Over the past year, I have had many conversations and debates regarding the value of a liberal arts education. Many have turned to the strategies higher education institutions can employ to maximize their value proposition through enhanced personal and career development for their students. It seems that my experience, while probably occurring at a higher frequency than others’, is not unique. With discussions taking place around dinner tables, in high schools, in college dorms, in the national media and among politicians, this topic is very clearly at the center of higher education’s future.
Many regard post-graduate employment as the primary measure of value provided by higher education institutions. While this is an oversimplification of the purpose of college, it is nonetheless an essential metric that prospective students and their families want to know. They fear that despite the major investment required for a college education, the experience willstillresult in underemployment or even unemployment. Now there are many existing tools, offered through private companies as well as via the Department of Education’s College Scorecard, to help families make more educated decisions about choice of college based on factors such as cost, graduation rate, loan default rate, median borrowing and employment. Yet despite the challenging trends indicated by the data, many schools seem to be evolving slowly.
While transformational changes have occurred in the world of work, many college career offices look and function the same way they did twenty years ago. When we think about how dramatically the world of work has changed, it is remarkable that the methods utilized to prepare students to enter it have remained static. Yet instead of investing, schools slashed career office budgets by an average of 16 percent this past year while prospective students and families pleaded for increased support to help find gainful employment.1 Unless we can demonstrate to prospective students and their families that the four years spent at college will result in better employment prospects, there will continue to be those who disparage a college education as a waste of money.
It was at the Rethinking Success conference hosted by Wake Forest a year ago that national thought leaders from a variety of disciplines, employers, 74 premier higher education institutions and others discussed these very themes. Many ideas were examined, but everyone agreed on one point: schools must reexamine their existing models and construct new methods to help students successfully enter the world of work. In order to seriously affect systemic change, there must be institutional prioritization, including senior administration and faculty commitment, as well as partnerships between the career office and influential groups around campus, particularly academic, advancement, communications, information systems and alumni relations offices. Engaging and educating faculty and parents in the processis essential as they are the greatest influencers of student mindsets and decisions after peers. In this manner, a “college-to-career” community must be cultivated to equip students to successfully navigate the path from college to the workforce.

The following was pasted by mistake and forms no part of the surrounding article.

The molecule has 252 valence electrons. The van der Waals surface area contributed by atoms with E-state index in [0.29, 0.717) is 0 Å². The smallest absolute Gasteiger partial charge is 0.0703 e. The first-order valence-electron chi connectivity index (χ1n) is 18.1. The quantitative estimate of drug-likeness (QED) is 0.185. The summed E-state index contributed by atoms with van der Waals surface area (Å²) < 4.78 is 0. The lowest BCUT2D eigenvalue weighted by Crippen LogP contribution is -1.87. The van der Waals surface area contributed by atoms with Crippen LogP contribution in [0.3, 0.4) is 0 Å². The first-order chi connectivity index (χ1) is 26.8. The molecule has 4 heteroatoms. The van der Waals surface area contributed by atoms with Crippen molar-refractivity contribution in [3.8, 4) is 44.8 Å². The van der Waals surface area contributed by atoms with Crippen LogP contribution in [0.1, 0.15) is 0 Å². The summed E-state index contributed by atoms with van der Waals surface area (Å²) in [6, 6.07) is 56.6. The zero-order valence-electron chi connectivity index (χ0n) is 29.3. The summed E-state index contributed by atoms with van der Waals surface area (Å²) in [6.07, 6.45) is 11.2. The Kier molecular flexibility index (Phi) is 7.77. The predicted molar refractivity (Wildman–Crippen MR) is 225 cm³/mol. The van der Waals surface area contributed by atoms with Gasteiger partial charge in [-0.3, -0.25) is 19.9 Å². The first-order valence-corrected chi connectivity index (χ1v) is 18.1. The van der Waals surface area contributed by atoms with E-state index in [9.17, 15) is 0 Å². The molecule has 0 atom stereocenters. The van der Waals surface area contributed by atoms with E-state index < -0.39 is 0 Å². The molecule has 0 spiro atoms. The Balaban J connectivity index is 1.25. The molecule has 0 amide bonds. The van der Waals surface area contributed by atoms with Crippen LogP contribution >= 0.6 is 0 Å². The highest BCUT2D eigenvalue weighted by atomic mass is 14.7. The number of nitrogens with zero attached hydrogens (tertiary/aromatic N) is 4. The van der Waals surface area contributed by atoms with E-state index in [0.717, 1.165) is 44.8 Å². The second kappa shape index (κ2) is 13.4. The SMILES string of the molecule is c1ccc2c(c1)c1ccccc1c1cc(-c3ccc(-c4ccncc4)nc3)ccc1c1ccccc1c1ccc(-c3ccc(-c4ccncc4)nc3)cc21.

Our conference was a catalyst for transformational change in higher education. It provided a stimulus for higher education leaders to seriously consider making the career development process a mission critical priority. However, many institutions are struggling to make this commitment. To this end, we have developed a “Roadmap for Transforming the College-To-Career Experience” through observation of similar themes at innovative schools. We hope it inspires you to take action on your campus to implement innovative solutions to the challenges faced in today’s demanding and competitive global world.